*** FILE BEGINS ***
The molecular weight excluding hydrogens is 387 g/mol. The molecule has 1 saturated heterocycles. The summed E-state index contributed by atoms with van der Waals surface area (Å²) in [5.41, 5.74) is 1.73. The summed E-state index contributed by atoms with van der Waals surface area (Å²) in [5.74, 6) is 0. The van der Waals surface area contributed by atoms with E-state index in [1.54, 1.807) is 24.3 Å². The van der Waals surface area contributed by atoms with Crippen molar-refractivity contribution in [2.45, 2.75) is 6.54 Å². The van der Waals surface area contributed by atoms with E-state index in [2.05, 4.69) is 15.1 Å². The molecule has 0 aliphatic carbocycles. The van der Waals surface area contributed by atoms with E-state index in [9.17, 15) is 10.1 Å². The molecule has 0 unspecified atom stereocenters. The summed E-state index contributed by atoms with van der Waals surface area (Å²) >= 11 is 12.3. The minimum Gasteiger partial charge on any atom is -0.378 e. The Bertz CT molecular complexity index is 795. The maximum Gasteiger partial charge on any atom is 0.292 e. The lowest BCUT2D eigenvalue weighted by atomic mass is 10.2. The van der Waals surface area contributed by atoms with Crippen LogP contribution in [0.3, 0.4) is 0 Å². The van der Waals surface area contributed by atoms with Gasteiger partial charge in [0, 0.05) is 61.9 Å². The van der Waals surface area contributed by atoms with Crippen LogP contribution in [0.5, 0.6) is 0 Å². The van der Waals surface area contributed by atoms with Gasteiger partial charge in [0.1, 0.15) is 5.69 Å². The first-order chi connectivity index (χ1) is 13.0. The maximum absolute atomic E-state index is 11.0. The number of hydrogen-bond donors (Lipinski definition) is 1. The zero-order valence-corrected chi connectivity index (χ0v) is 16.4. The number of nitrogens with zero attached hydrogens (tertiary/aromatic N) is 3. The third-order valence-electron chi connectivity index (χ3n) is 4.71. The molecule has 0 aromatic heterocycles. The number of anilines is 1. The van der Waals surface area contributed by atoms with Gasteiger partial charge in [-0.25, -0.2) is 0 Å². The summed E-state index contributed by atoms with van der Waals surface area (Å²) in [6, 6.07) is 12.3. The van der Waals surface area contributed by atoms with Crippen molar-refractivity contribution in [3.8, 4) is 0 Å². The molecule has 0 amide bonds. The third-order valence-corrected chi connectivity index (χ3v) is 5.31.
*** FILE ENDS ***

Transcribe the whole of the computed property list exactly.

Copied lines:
The molecular weight excluding hydrogens is 387 g/mol. The molecule has 1 saturated heterocycles. The summed E-state index contributed by atoms with van der Waals surface area (Å²) in [5.41, 5.74) is 1.73. The summed E-state index contributed by atoms with van der Waals surface area (Å²) in [5.74, 6) is 0. The van der Waals surface area contributed by atoms with E-state index in [1.54, 1.807) is 24.3 Å². The van der Waals surface area contributed by atoms with Crippen molar-refractivity contribution in [2.45, 2.75) is 6.54 Å². The van der Waals surface area contributed by atoms with E-state index in [2.05, 4.69) is 15.1 Å². The molecule has 0 aliphatic carbocycles. The van der Waals surface area contributed by atoms with E-state index in [9.17, 15) is 10.1 Å². The molecule has 0 unspecified atom stereocenters. The summed E-state index contributed by atoms with van der Waals surface area (Å²) >= 11 is 12.3. The minimum Gasteiger partial charge on any atom is -0.378 e. The Bertz CT molecular complexity index is 795. The maximum Gasteiger partial charge on any atom is 0.292 e. The lowest BCUT2D eigenvalue weighted by atomic mass is 10.2. The van der Waals surface area contributed by atoms with Crippen LogP contribution in [0.3, 0.4) is 0 Å². The van der Waals surface area contributed by atoms with Gasteiger partial charge in [0, 0.05) is 61.9 Å². The van der Waals surface area contributed by atoms with Crippen LogP contribution in [0.5, 0.6) is 0 Å². The van der Waals surface area contributed by atoms with Gasteiger partial charge in [0.1, 0.15) is 5.69 Å². The first-order chi connectivity index (χ1) is 13.0. The maximum absolute atomic E-state index is 11.0. The number of hydrogen-bond donors (Lipinski definition) is 1. The zero-order valence-corrected chi connectivity index (χ0v) is 16.4. The number of nitrogens with zero attached hydrogens (tertiary/aromatic N) is 3. The third-order valence-electron chi connectivity index (χ3n) is 4.71. The molecule has 0 aromatic heterocycles. The number of anilines is 1. The van der Waals surface area contributed by atoms with Gasteiger partial charge in [-0.25, -0.2) is 0 Å². The summed E-state index contributed by atoms with van der Waals surface area (Å²) in [6, 6.07) is 12.3. The van der Waals surface area contributed by atoms with Crippen molar-refractivity contribution in [3.8, 4) is 0 Å². The molecule has 0 amide bonds. The third-order valence-corrected chi connectivity index (χ3v) is 5.31.